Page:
Osteoarthritis is a common condition that usually affects us as we grow older.
Osteoarthritis (OA) is the most common form of arthritis. The term was coined by Dr John Kent Spender of England in 1889. It is also known as “degenerative joint disease”.
Over 60% of people over 65 have some form of arthritis. About 90% of adults are affected by the age of 40.
The commonest joints involved include the knees (41%), hands (30%) and hips (19%). It is currently understood to be a process rather than a disease that may be triggered by various constitutional and environmental factors.
The knee is one of the joints most prone to injury. The knee is the joint between the two longest bones of the body (the femur, which is the bone of the thigh, and the tibia, which is the bone of the lower leg).
It is more prone to injury because the entire weight of the body is transferred through the knee to the foot. About 13% of women and 10% of men aged 60 years and older have symptomatic knee OA.
Recent studies suggest that OA of the hand may predict the later development of OA in the hip or knee. It was found that those with hand OA were three times more likely to develop hip arthritis.
It was noted from the studies that OA of the hand also slightly increased the risk for knee OA.
The prevalence of knee OA in men is lower compared with women. This was shown in a meta-analysis of males and females in which the incidence of knee OA in males aged less than 55 years was lower than females.
Females, particularly those above 55 years, tended to have more severe OA in the knee, but not in other sites.
The results of this study demonstrated sex differences in the incidence of knee OA, particularly after menopausal age.
The incidence of knee OA is 1.7 times greater in women overall. Although multiple factors may contribute to this increased prevalence, it’s logical to consider the influence of hormones and oestrogen in postmenopausal women.
The articular cartilage of the knee has oestrogen receptors, and thus the decline in oestrogen with menopause may contribute to this upsurge in knee OA in older women.
Risk factor studies have shown that obesity precedes and increases the risk of knee OA, especially in women.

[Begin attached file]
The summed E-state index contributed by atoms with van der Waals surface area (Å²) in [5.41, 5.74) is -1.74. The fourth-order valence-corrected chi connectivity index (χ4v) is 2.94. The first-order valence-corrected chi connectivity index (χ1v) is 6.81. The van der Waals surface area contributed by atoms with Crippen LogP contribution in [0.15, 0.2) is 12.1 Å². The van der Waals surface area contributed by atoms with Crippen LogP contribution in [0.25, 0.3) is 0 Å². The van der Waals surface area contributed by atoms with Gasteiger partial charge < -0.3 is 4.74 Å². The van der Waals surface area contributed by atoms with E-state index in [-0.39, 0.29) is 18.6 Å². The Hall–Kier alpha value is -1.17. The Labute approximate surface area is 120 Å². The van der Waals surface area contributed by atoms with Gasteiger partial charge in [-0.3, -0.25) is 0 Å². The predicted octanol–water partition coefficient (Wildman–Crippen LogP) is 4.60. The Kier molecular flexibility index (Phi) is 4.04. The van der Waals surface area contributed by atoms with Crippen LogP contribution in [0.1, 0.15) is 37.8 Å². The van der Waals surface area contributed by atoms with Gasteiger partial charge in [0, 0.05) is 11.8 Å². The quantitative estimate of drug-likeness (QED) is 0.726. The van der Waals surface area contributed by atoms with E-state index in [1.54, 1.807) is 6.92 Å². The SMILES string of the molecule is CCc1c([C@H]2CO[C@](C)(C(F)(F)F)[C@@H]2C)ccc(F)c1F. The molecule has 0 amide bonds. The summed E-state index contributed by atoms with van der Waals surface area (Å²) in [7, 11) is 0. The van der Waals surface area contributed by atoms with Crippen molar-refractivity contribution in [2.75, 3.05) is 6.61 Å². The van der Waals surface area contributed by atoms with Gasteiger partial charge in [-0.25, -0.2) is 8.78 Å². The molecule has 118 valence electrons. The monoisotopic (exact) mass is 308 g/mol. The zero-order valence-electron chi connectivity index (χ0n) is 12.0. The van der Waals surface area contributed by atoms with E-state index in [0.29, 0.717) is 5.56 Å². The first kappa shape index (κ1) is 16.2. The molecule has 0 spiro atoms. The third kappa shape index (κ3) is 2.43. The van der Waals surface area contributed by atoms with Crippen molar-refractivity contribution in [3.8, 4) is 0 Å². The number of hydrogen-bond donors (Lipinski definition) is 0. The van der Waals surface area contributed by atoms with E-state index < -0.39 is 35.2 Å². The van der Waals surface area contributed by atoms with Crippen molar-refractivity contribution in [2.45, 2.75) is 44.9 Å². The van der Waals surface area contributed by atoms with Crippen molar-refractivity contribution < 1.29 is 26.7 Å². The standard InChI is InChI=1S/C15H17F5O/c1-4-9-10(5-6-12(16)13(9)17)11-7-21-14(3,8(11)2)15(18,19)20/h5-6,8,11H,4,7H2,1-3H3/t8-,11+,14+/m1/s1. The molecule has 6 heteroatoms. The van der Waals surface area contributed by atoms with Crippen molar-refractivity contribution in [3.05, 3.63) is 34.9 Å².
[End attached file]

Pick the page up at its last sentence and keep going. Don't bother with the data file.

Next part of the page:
Other risk factors for knee OA include knee injury, chondrocalcinosis, knee bending, low bone density, lack of nutrients, particularly those that function as antioxidants, and genetic factors.
The treatment goals in OA include managing pain, preventing disability and improving joint function.
The motivation for most OA therapy is pain improvement and relief. Losing weight by monitoring the diet is potentially one of the best treatments for controlling pain associated with knee OA.
Obese people with OA experience a 25% reduction in symptoms just by losing 5% of body weight.
Although it has not been proven that glucosamine and chondroitin sulfate rebuild cartilage, there is evidence from a small number of patients that these compounds can reduce OA pain, usually within several weeks to months after initiating therapy.
Green lipped mussels contain omega-3 fatty acids, glycosaminoglycans and marine minerals. It can provide repair and relief to inflamed and joints.
Fish oil supplement and flaxseed oil also contain high amounts of omega-3 fatty acids.
Exercise should focus on local muscle strengthening and general aerobic fitness. “Land”-based therapeutic exercise have short-term benefit in terms of reduced knee pain and physical disability for people with knee OA.
Some of the exercises which are useful include standing hamstring stretch, straight leg raise, side leg raise, heel raise, seated hip lift and knee squeeze chair squats and quadriceps-strengthening exercise concentrating on the vastus medialis oblique muscle.
Swimming is an excellent non-impact exercise.
Regular “land” exercises can also be done underwater. The buoyancy of the water supports most of the body’s weight while the resistance of the water allows muscles to work harder to perform movements.